Need help with which one to use

Could anybody provide any incite on whether I should use an accelerometer or a gyro on my shooter to get the angle that it is currently at.

I have never used either of them that is why I am a little lost.

Any benefits of either one?

Just a little clarification on the photo, it would be mounted on the c channel that is right below our shooters wheel. To sure where on that the c channel or which side but we want to measure the angle of that side c channel.

I think you should go with a gyro. An accelerometer measures acceleration or change in position, a gyro measures angle. My kids are playing around with using a gyro to help the robot climb up the pole…It isn’t going as smoothly as they would like, but I figure it is about the same for both.

Hope this helps.


As Edoga said, gyros work better for determining angle. We always use a gyro to run autonomous code so we can drive in straight lines. The same principle applies for a shooter, just on a different axis than the whole robot.

Personally, I would use a potentiometer attached to the rotation point of your shooter for better feedback. If you don’t have access to one of those, then the gyro would be your best bet. Last time I used a gyro, however, it was quite noisy and you would have to re-zero it several times per match. May be something we were doing wrong though.

For stuff like angles I recommend an absolute encoder. They are not that expensive (from a FRC point of view) and, in my experience, easy to use and reliable. The code for an absolute encoder should be easier to write to.

Edit: I remember something about accelerometers and gyros being sensitive to vibrations (like those from a shooter). It’s not that the vibrations harm the device, they just make it hard to get any useful output data.

I would be inclined to agree with Cecil. Your best option would be to use a potentiometer mounted on the pivot point of your shooter. This method will give you much more useful data, and while it won’t give you an explicit angle but rather a voltage reading it is a matter of doing a simple conversion if necessary. My team used it in our last robot, and it worked wonderfully. Since we mounted it on the pivot point the vibration from the shooter barely affected the readings. We used a vex potentiometer, and if price is an issue, they aren’t very expensive.

Thanks for the helps guys. Is there any examples of how to impliment a potentiometer on it?

That now depends on a few things. First is the design of the shooter. Does the shaft (or other similar pivot point) rotate with the shooter? If not, then is there another rotational point that does?

In the past, my team has used potentiometers similar to these on DigiKey. If you drill out the center of the pivot point and tap a hole for a set screw, it is very easy to grind a flat spot on the potentiometer and hold it in that way. If you go for the Vex potentiometer, you will have to improvise a bit (I have no experience with those).

Programming one is very easy, too. Just wire it into the Analog Breakout in slot 1 of the cRIO to connect it. If you are programming in LabVIEW, you can open an analog input, and get the voltage from it as it spins. From that voltage, you can determine your upper and lower limits, and determine what angle your shooter is at based on those voltages.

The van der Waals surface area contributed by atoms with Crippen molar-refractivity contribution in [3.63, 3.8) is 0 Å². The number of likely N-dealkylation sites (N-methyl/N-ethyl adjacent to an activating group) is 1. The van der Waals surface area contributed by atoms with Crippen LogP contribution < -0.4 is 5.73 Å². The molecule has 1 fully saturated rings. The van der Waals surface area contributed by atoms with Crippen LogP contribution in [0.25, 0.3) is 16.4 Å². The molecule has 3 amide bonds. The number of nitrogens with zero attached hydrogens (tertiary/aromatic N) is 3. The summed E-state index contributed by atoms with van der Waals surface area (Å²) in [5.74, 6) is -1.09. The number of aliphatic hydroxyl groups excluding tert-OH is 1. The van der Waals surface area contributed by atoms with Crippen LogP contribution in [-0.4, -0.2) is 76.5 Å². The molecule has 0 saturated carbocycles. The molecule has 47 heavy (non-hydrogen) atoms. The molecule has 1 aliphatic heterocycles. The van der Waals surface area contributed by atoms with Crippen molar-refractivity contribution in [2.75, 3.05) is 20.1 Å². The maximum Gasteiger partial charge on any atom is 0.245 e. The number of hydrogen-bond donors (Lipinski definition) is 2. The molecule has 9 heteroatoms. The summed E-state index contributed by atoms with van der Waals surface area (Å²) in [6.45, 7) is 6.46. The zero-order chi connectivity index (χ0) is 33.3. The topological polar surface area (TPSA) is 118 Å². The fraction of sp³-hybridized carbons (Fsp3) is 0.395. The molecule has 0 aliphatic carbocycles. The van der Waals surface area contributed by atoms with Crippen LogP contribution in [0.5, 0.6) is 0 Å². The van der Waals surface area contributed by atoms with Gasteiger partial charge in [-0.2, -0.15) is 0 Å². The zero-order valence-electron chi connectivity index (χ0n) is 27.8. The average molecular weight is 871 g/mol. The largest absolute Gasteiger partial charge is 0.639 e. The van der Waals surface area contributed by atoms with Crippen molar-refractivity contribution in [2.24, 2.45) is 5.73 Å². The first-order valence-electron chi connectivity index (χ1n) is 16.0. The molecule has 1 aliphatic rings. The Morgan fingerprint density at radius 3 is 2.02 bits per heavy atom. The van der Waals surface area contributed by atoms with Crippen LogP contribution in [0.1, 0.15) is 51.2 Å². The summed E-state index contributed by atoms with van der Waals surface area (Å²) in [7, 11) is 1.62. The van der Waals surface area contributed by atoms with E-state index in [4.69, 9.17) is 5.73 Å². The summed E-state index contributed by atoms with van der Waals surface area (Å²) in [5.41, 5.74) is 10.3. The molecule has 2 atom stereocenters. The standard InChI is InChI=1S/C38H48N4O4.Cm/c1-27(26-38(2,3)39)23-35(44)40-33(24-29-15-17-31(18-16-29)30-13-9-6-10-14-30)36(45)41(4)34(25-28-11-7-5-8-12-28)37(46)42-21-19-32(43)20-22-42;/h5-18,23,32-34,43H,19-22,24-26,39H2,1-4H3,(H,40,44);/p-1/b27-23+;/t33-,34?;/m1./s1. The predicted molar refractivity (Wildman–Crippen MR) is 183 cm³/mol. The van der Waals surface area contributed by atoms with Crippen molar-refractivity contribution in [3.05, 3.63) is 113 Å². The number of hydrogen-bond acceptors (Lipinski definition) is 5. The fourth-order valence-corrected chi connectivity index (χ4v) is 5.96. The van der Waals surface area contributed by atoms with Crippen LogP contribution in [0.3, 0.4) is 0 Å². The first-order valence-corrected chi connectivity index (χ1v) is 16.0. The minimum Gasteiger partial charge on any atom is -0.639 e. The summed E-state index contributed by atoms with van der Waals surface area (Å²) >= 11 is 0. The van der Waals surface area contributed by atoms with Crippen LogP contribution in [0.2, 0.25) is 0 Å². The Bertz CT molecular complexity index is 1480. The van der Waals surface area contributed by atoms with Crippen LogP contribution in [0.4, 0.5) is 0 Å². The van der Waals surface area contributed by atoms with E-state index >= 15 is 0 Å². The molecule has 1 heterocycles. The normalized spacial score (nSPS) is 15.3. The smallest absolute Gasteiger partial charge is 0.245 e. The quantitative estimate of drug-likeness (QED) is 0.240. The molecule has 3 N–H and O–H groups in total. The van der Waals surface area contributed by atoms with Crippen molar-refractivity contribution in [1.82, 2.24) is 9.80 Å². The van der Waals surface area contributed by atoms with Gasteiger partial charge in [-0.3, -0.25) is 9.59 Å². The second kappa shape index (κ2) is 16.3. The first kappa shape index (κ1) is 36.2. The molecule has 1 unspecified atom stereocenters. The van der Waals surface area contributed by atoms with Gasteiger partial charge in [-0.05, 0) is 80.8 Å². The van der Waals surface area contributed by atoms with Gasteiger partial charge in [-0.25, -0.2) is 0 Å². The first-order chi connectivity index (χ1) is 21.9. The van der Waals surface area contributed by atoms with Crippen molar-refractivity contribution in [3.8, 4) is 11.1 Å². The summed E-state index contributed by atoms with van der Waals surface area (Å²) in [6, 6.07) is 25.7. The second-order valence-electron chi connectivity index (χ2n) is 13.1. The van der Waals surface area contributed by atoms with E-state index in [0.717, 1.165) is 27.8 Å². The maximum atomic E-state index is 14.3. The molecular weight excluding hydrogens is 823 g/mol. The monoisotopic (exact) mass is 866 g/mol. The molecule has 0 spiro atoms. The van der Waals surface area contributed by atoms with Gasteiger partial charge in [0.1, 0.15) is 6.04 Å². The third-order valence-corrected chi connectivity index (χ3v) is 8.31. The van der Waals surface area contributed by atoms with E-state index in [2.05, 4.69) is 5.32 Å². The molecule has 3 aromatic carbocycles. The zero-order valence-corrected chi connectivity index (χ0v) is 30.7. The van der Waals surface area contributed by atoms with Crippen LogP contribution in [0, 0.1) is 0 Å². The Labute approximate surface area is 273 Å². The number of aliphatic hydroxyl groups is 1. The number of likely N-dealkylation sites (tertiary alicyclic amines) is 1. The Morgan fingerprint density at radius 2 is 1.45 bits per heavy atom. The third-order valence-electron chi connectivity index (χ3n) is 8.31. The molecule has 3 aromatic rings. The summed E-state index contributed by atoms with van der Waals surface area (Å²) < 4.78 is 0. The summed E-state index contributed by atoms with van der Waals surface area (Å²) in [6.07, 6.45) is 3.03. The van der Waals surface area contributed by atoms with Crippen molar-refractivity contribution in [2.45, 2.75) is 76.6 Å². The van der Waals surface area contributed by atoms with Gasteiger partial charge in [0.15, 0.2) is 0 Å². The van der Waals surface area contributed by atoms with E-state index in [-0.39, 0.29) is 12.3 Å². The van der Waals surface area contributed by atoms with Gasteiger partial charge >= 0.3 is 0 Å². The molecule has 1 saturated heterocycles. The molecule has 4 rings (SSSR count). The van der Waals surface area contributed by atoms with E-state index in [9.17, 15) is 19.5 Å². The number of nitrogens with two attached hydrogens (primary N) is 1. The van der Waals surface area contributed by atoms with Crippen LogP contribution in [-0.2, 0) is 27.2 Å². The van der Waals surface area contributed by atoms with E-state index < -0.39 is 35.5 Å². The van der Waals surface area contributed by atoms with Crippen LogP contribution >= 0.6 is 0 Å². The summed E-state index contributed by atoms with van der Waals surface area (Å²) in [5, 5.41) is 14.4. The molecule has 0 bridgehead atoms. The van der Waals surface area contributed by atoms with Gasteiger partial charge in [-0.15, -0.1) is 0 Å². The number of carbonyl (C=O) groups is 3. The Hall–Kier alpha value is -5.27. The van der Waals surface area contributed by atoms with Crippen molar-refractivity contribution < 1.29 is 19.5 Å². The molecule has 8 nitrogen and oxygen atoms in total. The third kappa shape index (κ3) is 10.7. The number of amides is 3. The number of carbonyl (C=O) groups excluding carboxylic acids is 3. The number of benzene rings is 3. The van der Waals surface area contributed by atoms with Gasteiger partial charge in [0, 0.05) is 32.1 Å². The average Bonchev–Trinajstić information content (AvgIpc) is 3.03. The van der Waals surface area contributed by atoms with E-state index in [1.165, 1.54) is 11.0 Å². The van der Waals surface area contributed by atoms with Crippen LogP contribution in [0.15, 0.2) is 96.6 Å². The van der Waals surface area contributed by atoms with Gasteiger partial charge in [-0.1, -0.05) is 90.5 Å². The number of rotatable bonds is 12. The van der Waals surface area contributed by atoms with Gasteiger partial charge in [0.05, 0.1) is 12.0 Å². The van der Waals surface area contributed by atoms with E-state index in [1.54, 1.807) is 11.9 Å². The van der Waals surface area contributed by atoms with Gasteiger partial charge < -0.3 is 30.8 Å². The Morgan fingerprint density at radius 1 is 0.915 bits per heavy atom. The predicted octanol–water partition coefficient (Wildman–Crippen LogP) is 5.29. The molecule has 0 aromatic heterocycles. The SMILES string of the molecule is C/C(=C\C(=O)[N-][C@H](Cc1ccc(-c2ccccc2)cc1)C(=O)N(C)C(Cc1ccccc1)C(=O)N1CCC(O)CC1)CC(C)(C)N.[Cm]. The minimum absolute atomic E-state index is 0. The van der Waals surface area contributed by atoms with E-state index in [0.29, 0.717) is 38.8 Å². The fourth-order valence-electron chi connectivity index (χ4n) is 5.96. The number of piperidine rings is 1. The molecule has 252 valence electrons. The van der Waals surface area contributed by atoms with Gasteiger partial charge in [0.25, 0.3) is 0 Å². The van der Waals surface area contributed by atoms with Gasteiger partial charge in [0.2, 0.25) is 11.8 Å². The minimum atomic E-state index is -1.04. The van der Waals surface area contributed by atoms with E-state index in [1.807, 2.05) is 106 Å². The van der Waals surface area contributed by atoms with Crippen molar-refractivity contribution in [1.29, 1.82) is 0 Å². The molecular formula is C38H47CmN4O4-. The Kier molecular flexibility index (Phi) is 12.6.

Are you talking about elevation/pitch? Or heading/yaw?

Elevation/pitch is best measured with a sensor like a potentiometer or encoder.

Heading/yaw (of the entire robot) is most easily measured using a gyro (or you can use encoders on either side of the robot to derive angle, but once your wheels slip you are screwed). If your shooter is turreted, a potentiometer or encoder is a great way to measure the relative yaw angle between the shooter and the chassis.

Alright thanks for the info guys!

For the record, it is actually possible to use a single or dual axis accelerometer to determine the angle of something, since gravity affects accelerometers as much as any other acceleration. Inclinometers are just special purpose accelerometers that give you feedback in degrees relative to level.

So while using a potentiometer is certainly simpler, an accelerometer or inclinometer would give you the angle of your shooter relative to the ground, which is probably what you actually care about for aiming.

We have used a potentiometer for this application with good results. Just be sure you use one that has a linear taper, not an audio taper (logarithmic).

If the shaft rotates with the component just extend the shaft and make connection to the pot. (rubber tubing has been known to work for this.) If not you will have to use a linkage or something that makes something rotate; then attach the pot to that.

Would this one work?

Looks like a perfect one to me. Just be sure that it can support the range of motion appropriately. Some potentiometers only move 3/4 of a turn, and some can turn 10 times before stopping. Know the limits of it, especially before mounting it. You don’t want to torque it off.

It has 1080 degrees of rotation. I think we should be good. Went downtown the local RadioShack to pick um up, the guy just gave them to us! Thanks to everyone for the help.

Gotta love things that are cheap-as-free!